Coding Mobile Applications: To Go Native or Not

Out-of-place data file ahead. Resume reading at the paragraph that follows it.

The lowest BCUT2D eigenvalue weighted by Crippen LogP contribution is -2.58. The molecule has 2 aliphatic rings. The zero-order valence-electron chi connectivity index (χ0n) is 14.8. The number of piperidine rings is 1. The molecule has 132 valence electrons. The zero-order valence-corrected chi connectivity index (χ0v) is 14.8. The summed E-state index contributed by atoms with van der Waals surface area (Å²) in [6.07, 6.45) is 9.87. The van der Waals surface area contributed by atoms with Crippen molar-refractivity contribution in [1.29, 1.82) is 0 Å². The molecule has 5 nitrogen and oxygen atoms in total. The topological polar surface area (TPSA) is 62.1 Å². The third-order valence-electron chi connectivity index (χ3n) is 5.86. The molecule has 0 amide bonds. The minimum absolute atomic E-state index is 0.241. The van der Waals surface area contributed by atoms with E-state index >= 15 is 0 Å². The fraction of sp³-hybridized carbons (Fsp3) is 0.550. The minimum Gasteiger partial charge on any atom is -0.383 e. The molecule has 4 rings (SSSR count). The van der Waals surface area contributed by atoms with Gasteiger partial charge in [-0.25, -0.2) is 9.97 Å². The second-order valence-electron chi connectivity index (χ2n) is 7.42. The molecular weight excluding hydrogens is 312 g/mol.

Before you begin coding a mobile application, there are several questions you need to answer. ● How many platforms am I going to support? ● Do I want to support a web app? ● Which platform should I start with? And the question we are going to look at in this blog post... ● Should I code natively or use a cross-platform method? First, let me give a quick definition of the two options. Native: This means you code for each platform. Meaning, you use XCode for iOS development, Android Studio for Android development, and so on. Cross-Platform: “Code once, run everywhere.” Write your code once, usually with HTML5/JavaScript, and run the application on multiple platforms. Now, let’s look at the question again: Should I code natively or use a cross-platform method? After reading the definitions, it may seem obvious that you would want to choose cross-platform because it only requires you to code your application once. But there’s another piece of information missing that you will need to make your decision. When you code cross-platform, there’s a chance you will miss some native functionality. For example, the overall look and feel of your application may not match the platform it is running on. Or, you may not be able to access all the features on say an iPhone camera or any other feature that is platform specific. With all of this in mind, the real answer to the question is: It depends. I know, that’s not the straightforward answer you were hoping for. But it is the correct answer. The way you code your mobile application depends on the way you want your application to be used. If you want to be able to access all of the platform specific features (or even just a few key ones), it is probably worth it to code natively. Or, if you want your application to have the look and feel of the platform it is running on, it is probably worth it to code natively. If the overall look and feel and platform specific features aren’t as important to you, you may want to look into some cross-platform solutions such as Appcelerator, but there are many solutions and it’s important that you find the right one for you. If you decide to go with cross-platform development, check out my next blog on cross-platform CMS builders.